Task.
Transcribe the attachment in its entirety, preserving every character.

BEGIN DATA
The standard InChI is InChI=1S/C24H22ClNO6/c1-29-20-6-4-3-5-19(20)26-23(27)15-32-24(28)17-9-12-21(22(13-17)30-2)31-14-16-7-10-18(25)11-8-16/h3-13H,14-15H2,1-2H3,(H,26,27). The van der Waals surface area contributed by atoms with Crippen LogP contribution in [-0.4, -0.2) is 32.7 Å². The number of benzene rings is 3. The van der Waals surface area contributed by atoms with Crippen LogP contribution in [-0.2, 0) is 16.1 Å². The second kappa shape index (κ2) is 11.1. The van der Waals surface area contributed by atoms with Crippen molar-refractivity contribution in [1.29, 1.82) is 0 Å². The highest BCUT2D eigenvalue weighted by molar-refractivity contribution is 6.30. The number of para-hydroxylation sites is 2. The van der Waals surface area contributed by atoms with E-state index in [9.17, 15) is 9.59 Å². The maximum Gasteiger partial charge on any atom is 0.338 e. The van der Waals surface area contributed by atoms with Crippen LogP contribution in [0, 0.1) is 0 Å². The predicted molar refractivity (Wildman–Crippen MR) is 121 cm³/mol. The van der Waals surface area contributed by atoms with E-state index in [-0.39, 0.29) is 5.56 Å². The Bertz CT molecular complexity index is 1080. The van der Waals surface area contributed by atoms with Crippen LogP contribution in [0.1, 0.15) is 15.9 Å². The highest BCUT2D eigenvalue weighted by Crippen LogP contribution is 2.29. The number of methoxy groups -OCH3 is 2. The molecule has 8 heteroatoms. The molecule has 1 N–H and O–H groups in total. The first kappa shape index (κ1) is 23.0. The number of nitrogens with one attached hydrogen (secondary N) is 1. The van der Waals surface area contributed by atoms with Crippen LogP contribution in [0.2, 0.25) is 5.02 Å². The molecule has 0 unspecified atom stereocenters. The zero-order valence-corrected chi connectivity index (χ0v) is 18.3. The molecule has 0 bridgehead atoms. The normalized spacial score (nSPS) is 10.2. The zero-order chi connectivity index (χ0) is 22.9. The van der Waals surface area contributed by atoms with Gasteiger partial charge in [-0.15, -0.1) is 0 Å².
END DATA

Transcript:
The standard InChI is InChI=1S/C24H22ClNO6/c1-29-20-6-4-3-5-19(20)26-23(27)15-32-24(28)17-9-12-21(22(13-17)30-2)31-14-16-7-10-18(25)11-8-16/h3-13H,14-15H2,1-2H3,(H,26,27). The van der Waals surface area contributed by atoms with Crippen LogP contribution in [-0.4, -0.2) is 32.7 Å². The number of benzene rings is 3. The van der Waals surface area contributed by atoms with Crippen LogP contribution in [-0.2, 0) is 16.1 Å². The second kappa shape index (κ2) is 11.1. The van der Waals surface area contributed by atoms with Crippen molar-refractivity contribution in [1.29, 1.82) is 0 Å². The highest BCUT2D eigenvalue weighted by molar-refractivity contribution is 6.30. The number of para-hydroxylation sites is 2. The van der Waals surface area contributed by atoms with E-state index in [9.17, 15) is 9.59 Å². The maximum Gasteiger partial charge on any atom is 0.338 e. The van der Waals surface area contributed by atoms with Crippen LogP contribution in [0, 0.1) is 0 Å². The predicted molar refractivity (Wildman–Crippen MR) is 121 cm³/mol. The van der Waals surface area contributed by atoms with E-state index in [-0.39, 0.29) is 5.56 Å². The Bertz CT molecular complexity index is 1080. The van der Waals surface area contributed by atoms with Crippen LogP contribution in [0.1, 0.15) is 15.9 Å². The highest BCUT2D eigenvalue weighted by Crippen LogP contribution is 2.29. The number of methoxy groups -OCH3 is 2. The molecule has 8 heteroatoms. The molecule has 1 N–H and O–H groups in total. The first kappa shape index (κ1) is 23.0. The number of nitrogens with one attached hydrogen (secondary N) is 1. The van der Waals surface area contributed by atoms with Crippen LogP contribution in [0.2, 0.25) is 5.02 Å². The molecule has 0 unspecified atom stereocenters. The zero-order valence-corrected chi connectivity index (χ0v) is 18.3. The molecule has 0 bridgehead atoms. The normalized spacial score (nSPS) is 10.2. The zero-order chi connectivity index (χ0) is 22.9. The van der Waals surface area contributed by atoms with Gasteiger partial charge in [-0.15, -0.1) is 0 Å².